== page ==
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An updated MacBook Air could be coming in the not too distant future, according to certifications for a new MacBook Air battery recently filed in China and Denmark.

A 49.9Wh battery with a capacity of 4380mAh was spotted by a MySmartPrice contributor in certification filings with UL Demko and the China Certification Corporation, regulatory bodies that must approve and test new hardware used by Apple and other companies.

macbookairbatteryUL.jpg

The battery appears to be destined for a future MacBook Air, given the capacity. The current MacBook Air has a 49.9Wh battery as this model does, though Apple is using a new A2389 model number that is different from the A1965 model number used in the last few MacBook Air generations.

macbookairbatteryccc.jpg

There's no word on when a new MacBook Air might launch, and these kinds of filings can sometimes happen months ahead of when a new product comes out. Multiple rumors have suggested that the MacBook Air will be one of the first Macs to get an Apple Silicon chip, and the new Arm-based machine could come before the end of 2020.

Apple analyst Ming-Chi Kuo believes a refreshed MacBook Air with an Apple Silicon chip could come in the fourth quarter of 2020 or the first quarter of 2021, while DigiTimes has said that a new Arm-based MacBook Air will be released in 2020.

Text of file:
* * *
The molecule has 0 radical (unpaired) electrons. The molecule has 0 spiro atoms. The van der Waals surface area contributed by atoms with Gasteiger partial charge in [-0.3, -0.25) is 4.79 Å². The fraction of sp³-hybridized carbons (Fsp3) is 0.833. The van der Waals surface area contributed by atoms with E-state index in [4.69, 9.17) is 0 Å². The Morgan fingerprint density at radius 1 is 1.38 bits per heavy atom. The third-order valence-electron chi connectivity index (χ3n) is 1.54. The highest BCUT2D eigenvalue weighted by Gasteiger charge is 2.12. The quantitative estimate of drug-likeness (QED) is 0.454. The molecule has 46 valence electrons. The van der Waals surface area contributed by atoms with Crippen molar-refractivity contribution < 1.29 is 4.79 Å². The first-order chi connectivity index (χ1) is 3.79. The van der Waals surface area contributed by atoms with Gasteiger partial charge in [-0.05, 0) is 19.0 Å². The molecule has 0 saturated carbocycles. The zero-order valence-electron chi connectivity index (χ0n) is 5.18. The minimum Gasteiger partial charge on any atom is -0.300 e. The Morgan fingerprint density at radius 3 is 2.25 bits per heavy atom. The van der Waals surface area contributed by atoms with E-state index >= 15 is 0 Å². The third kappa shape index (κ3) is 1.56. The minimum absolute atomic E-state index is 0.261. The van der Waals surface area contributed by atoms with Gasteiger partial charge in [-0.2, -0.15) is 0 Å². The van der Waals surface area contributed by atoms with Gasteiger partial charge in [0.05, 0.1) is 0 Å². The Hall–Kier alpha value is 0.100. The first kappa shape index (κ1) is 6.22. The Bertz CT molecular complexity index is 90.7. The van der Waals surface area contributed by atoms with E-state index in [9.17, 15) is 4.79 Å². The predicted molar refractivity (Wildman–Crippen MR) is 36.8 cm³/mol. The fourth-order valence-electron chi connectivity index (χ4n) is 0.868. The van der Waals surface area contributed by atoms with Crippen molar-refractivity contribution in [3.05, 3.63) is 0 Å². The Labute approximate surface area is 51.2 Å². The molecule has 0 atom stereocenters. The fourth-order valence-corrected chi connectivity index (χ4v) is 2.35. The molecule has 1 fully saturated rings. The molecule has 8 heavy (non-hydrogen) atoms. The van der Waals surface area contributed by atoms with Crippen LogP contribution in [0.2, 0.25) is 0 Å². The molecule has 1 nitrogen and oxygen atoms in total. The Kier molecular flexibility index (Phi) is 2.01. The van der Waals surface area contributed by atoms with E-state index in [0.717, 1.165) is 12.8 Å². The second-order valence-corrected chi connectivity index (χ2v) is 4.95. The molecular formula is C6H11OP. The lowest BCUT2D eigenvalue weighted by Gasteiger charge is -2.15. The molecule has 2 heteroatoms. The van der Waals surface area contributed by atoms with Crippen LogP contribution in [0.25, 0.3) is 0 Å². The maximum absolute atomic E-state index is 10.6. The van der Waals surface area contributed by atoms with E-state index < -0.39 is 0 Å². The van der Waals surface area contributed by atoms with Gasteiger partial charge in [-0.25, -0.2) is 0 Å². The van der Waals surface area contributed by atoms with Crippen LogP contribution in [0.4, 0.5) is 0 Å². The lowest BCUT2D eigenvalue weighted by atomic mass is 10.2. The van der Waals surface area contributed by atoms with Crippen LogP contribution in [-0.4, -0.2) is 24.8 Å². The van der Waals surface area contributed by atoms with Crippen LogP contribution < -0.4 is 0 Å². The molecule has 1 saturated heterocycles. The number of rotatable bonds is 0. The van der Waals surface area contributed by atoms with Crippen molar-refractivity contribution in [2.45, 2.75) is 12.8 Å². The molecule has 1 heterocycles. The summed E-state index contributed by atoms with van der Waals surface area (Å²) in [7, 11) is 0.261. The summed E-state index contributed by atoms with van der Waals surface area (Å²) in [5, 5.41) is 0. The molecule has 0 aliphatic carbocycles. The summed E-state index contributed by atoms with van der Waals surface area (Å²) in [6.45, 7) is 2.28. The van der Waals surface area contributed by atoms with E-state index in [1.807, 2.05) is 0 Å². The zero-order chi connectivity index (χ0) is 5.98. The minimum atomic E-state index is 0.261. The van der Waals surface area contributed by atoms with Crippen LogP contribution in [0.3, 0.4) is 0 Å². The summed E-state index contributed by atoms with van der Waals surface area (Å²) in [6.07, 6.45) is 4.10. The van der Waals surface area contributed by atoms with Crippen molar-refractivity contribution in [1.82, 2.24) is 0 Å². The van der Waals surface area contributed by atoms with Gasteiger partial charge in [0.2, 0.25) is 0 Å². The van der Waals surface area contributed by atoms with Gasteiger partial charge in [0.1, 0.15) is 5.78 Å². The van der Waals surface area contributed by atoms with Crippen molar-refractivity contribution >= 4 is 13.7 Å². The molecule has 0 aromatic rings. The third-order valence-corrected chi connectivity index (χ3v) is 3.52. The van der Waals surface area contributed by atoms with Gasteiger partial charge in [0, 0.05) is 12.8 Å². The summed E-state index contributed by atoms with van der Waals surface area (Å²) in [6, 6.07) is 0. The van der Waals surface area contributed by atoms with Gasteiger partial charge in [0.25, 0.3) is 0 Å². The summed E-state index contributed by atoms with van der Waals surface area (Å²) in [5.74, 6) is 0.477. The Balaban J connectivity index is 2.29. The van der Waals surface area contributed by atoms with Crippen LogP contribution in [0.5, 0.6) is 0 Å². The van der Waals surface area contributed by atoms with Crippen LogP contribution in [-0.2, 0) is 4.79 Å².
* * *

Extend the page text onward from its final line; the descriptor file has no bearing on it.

Apple has confirmed that the first Apple Silicon Macs are expected before the end of the year, but has not provided details on which machines will be upgraded first. Apple already upgraded the MacBook Air in 2020 with 10th-generation Intel processors and a scissor switch keyboard, but it's not out of the question that a second update could come in 2020 given the swap to Apple Silicon chips.

The 49.9Wh battery in the current MacBook Air provides up to 11 hours of battery life when browsing the web and up to 12 hours when using the Apple TV app for watching movies.

If the next MacBook Air set to receive this new 49.9Wh battery is an Apple Silicon Mac, there could be some potential gains in battery life even if the battery size isn't increasing.

Apple Silicon chips are expected to be much more power efficient than the current Intel chips used in the MacBook Air lineup, so in addition to performance improvements, battery life could be bumped up as well.

For more on what we're expecting for the next MacBook Air, check out our MacBook Air roundup, and for details on Apple's transition to Apple Silicon chips, read our in-depth guide.

Article Link: Battery Likely for Upcoming MacBook Air Spotted in Certification Listings
 

magicschoolbus

macrumors 68020
May 27, 2014
2,481
8,067